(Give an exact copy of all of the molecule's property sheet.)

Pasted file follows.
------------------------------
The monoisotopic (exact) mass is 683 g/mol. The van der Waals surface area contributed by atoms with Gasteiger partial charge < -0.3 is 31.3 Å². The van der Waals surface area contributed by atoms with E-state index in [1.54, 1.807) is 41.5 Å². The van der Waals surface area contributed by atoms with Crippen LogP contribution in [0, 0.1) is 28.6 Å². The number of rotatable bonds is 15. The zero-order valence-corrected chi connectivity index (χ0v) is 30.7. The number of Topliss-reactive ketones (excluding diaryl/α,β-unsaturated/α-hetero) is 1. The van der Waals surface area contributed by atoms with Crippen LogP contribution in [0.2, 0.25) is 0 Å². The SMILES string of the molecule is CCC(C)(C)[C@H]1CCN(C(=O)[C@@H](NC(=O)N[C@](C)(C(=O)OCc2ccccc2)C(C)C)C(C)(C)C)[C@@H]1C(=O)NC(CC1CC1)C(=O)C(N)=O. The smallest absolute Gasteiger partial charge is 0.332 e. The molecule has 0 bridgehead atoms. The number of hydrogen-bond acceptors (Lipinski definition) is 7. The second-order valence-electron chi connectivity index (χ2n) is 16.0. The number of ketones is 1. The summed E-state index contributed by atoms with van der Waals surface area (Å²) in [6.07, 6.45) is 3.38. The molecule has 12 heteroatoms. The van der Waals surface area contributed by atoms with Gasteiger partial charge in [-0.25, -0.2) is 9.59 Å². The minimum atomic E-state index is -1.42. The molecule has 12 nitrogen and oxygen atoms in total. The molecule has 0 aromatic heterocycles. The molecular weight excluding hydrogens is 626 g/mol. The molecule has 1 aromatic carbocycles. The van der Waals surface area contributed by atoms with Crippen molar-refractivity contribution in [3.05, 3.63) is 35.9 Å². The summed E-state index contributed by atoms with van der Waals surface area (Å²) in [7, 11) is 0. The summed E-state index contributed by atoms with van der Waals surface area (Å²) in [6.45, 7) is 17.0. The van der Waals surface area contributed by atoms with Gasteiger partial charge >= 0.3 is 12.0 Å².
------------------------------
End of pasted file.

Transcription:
The monoisotopic (exact) mass is 683 g/mol. The van der Waals surface area contributed by atoms with Gasteiger partial charge < -0.3 is 31.3 Å². The van der Waals surface area contributed by atoms with E-state index in [1.54, 1.807) is 41.5 Å². The van der Waals surface area contributed by atoms with Crippen LogP contribution in [0, 0.1) is 28.6 Å². The number of rotatable bonds is 15. The zero-order valence-corrected chi connectivity index (χ0v) is 30.7. The number of Topliss-reactive ketones (excluding diaryl/α,β-unsaturated/α-hetero) is 1. The van der Waals surface area contributed by atoms with Crippen LogP contribution in [0.2, 0.25) is 0 Å². The SMILES string of the molecule is CCC(C)(C)[C@H]1CCN(C(=O)[C@@H](NC(=O)N[C@](C)(C(=O)OCc2ccccc2)C(C)C)C(C)(C)C)[C@@H]1C(=O)NC(CC1CC1)C(=O)C(N)=O. The smallest absolute Gasteiger partial charge is 0.332 e. The molecule has 0 bridgehead atoms. The number of hydrogen-bond acceptors (Lipinski definition) is 7. The second-order valence-electron chi connectivity index (χ2n) is 16.0. The number of ketones is 1. The summed E-state index contributed by atoms with van der Waals surface area (Å²) in [6.07, 6.45) is 3.38. The molecule has 12 heteroatoms. The van der Waals surface area contributed by atoms with Gasteiger partial charge in [-0.25, -0.2) is 9.59 Å². The minimum atomic E-state index is -1.42. The molecule has 12 nitrogen and oxygen atoms in total. The molecule has 0 aromatic heterocycles. The molecular weight excluding hydrogens is 626 g/mol. The molecule has 1 aromatic carbocycles. The van der Waals surface area contributed by atoms with Crippen molar-refractivity contribution in [3.05, 3.63) is 35.9 Å². The summed E-state index contributed by atoms with van der Waals surface area (Å²) in [7, 11) is 0. The summed E-state index contributed by atoms with van der Waals surface area (Å²) in [6.45, 7) is 17.0. The van der Waals surface area contributed by atoms with Gasteiger partial charge >= 0.3 is 12.0 Å².